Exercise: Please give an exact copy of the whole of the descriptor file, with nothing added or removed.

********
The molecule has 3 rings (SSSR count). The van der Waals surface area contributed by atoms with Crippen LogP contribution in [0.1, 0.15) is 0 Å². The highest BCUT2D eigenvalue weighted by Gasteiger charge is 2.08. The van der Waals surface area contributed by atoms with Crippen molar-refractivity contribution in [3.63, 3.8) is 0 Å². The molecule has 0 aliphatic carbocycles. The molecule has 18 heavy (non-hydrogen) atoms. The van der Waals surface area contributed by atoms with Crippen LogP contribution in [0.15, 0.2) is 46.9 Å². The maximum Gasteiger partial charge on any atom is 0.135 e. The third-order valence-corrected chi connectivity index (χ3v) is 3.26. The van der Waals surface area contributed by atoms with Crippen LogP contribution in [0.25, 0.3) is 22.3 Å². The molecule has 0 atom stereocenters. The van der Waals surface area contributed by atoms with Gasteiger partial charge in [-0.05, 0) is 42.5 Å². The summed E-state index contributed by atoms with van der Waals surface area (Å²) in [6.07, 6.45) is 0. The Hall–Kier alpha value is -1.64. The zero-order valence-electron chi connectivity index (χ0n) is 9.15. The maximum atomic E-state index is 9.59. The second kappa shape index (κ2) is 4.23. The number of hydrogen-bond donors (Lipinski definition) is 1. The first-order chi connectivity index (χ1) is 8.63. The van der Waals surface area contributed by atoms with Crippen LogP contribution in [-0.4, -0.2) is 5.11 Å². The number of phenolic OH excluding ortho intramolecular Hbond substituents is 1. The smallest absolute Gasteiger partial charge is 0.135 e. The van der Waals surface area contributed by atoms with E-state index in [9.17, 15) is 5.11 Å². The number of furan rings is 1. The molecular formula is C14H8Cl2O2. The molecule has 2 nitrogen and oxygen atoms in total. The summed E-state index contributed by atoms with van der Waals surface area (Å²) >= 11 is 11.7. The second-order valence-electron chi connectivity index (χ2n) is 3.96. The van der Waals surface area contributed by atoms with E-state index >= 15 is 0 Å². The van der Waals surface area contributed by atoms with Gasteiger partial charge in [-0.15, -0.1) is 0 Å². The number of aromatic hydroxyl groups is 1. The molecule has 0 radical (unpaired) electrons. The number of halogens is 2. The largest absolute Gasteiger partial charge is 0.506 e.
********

The molecule has 3 rings (SSSR count). The van der Waals surface area contributed by atoms with Crippen LogP contribution in [0.1, 0.15) is 0 Å². The highest BCUT2D eigenvalue weighted by Gasteiger charge is 2.08. The van der Waals surface area contributed by atoms with Crippen molar-refractivity contribution in [3.63, 3.8) is 0 Å². The molecule has 0 aliphatic carbocycles. The molecule has 18 heavy (non-hydrogen) atoms. The van der Waals surface area contributed by atoms with Crippen LogP contribution in [0.15, 0.2) is 46.9 Å². The maximum Gasteiger partial charge on any atom is 0.135 e. The third-order valence-corrected chi connectivity index (χ3v) is 3.26. The van der Waals surface area contributed by atoms with Crippen LogP contribution in [0.25, 0.3) is 22.3 Å². The molecule has 0 atom stereocenters. The van der Waals surface area contributed by atoms with Gasteiger partial charge in [-0.05, 0) is 42.5 Å². The summed E-state index contributed by atoms with van der Waals surface area (Å²) in [6.07, 6.45) is 0. The Hall–Kier alpha value is -1.64. The zero-order valence-electron chi connectivity index (χ0n) is 9.15. The maximum atomic E-state index is 9.59. The second kappa shape index (κ2) is 4.23. The number of hydrogen-bond donors (Lipinski definition) is 1. The first-order chi connectivity index (χ1) is 8.63. The van der Waals surface area contributed by atoms with Crippen LogP contribution in [-0.4, -0.2) is 5.11 Å². The number of phenolic OH excluding ortho intramolecular Hbond substituents is 1. The smallest absolute Gasteiger partial charge is 0.135 e. The van der Waals surface area contributed by atoms with E-state index in [9.17, 15) is 5.11 Å². The number of furan rings is 1. The molecular formula is C14H8Cl2O2. The molecule has 2 nitrogen and oxygen atoms in total. The summed E-state index contributed by atoms with van der Waals surface area (Å²) >= 11 is 11.7. The second-order valence-electron chi connectivity index (χ2n) is 3.96. The van der Waals surface area contributed by atoms with E-state index >= 15 is 0 Å². The van der Waals surface area contributed by atoms with Gasteiger partial charge in [-0.15, -0.1) is 0 Å². The number of aromatic hydroxyl groups is 1. The molecule has 0 radical (unpaired) electrons. The number of halogens is 2. The largest absolute Gasteiger partial charge is 0.506 e.